• Those with pre-existing anxiety disorders, depression, post-traumatic stress or health anxiety are at risk of experiencing higher anxiety levels and poorer mental health during COVID19, and may require additional psychological support during this time.
  • Health care workers have experienced increased anxiety and can feel overwhelmed due to possible direct contact with affected patients, lack of personal protective equipment, increased workload, and changing their care delivery from in-person to telehealth.
  • Students impacted by changing to and from online learning, as well as individuals working remotely from home can experience distress, anxiety, frustration, uncertainty, confusion, worry and become depressed.
  • Families have faced numerous challenges including working remotely while supervising children and students, being geographically separated, or denied contact with elderly family members. Family events have been impacted such as weddings being postponed and being unable to attend funerals. Family and domestic violence, and child abuse has escalated due to increased household tension, cabin fever, isolation, increased alcohol consumption, and stress. The pandemic is another barrier for people who are exiting abusive relationships, where women and children are forced to remain in violent and unsafe homes.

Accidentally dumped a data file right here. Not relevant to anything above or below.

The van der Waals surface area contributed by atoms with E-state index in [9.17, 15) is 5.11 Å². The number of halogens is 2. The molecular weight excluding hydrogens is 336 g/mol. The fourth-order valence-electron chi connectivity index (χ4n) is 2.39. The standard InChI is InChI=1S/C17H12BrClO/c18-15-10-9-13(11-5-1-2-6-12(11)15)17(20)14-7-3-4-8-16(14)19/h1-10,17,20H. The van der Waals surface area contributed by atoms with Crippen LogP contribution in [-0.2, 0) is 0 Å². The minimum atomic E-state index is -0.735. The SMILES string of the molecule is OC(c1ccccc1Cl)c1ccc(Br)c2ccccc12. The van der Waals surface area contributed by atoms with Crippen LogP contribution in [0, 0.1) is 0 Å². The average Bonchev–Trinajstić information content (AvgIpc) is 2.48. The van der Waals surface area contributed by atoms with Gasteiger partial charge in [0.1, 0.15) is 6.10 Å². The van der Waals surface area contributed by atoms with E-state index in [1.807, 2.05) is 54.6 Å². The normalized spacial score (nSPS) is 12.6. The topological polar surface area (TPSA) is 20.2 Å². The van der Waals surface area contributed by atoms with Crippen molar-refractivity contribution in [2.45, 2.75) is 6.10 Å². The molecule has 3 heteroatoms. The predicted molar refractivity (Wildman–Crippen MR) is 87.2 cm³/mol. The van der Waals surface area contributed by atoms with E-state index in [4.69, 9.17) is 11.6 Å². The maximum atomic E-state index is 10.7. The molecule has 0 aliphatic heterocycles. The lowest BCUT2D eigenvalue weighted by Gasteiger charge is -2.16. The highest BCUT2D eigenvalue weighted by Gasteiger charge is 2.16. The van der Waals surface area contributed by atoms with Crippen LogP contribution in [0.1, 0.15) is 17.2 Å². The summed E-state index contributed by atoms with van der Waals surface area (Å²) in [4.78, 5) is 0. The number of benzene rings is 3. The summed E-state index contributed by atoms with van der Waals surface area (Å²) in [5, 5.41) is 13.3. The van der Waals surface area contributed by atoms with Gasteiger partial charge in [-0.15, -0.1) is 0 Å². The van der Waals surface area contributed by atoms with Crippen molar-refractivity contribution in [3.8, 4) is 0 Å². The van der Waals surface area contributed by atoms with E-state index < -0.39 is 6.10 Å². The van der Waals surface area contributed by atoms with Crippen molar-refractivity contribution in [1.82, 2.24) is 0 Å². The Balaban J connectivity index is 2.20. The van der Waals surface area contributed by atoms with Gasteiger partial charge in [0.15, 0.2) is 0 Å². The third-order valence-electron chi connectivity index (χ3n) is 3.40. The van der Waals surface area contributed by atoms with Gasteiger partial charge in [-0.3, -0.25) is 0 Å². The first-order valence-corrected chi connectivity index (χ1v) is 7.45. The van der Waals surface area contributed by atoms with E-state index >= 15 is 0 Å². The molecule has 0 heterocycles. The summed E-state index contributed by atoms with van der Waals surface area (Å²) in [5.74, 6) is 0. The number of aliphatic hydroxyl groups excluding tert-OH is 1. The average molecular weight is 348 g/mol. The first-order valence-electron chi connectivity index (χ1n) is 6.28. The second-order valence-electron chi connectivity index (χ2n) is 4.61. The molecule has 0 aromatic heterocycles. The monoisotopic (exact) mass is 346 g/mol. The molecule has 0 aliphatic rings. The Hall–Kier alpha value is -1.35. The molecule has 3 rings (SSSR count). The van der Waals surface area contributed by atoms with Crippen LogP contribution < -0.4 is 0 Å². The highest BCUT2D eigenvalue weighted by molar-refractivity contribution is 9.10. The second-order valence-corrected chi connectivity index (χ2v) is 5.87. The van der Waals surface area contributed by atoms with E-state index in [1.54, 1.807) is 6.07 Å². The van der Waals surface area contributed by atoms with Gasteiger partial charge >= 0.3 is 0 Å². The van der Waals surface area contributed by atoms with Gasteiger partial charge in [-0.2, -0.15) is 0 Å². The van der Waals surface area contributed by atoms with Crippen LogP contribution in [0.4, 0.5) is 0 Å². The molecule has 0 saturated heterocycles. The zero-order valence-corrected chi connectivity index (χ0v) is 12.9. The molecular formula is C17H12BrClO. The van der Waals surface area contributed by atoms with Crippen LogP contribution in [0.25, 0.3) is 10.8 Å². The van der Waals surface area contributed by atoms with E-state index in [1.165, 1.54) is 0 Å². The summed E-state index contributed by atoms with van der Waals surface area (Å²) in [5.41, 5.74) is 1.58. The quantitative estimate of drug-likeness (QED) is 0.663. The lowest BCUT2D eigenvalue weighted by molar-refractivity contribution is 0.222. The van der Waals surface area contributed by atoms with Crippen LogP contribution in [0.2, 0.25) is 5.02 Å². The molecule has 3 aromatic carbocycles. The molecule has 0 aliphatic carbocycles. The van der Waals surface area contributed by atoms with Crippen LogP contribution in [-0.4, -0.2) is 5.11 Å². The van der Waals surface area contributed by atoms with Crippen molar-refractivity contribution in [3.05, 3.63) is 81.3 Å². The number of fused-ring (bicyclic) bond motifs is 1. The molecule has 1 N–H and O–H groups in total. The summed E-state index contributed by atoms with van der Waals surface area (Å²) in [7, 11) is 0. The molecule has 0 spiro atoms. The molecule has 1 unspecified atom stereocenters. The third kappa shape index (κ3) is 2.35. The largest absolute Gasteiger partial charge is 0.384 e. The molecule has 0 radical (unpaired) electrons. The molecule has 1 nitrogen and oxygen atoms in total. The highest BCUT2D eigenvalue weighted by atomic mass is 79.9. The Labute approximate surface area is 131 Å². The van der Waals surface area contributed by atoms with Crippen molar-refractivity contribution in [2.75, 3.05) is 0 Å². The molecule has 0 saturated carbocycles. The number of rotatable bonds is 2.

Think back to those five feelings of 2020 that you identified earlier, and which would you swap out regarding your hopes of 2021? Have you replaced distress with acceptance; fear with determination; isolation with feeling connected; fear with hope; or are you stuck and not optimistic about the future?

Looking After Yourself and Coping With the Rest of 2020

1. Look after yourself physically and mentally
After a year of challenges and uncertainty as to when the pandemic will end, current life in Australia is the new normal. At any time, restrictions and health directions may be lifted or imposed so here are some practical things that you can do to help your mood and reduce stress levels. You’ll cope better if you place importance on getting quality sleep, eating healthy, exercising daily, attending to physical health issues, having regular periods of relaxation, ensuring regular self-care and reducing alcohol consumption.

2. Live in the present
The uncertainty of the future and concerns whether life will return to pre-COVID normal, can cause varying levels of distress. Focusing on living in the present and taking each day as it comes will reduce the distress about the future and increase appreciation for current activities.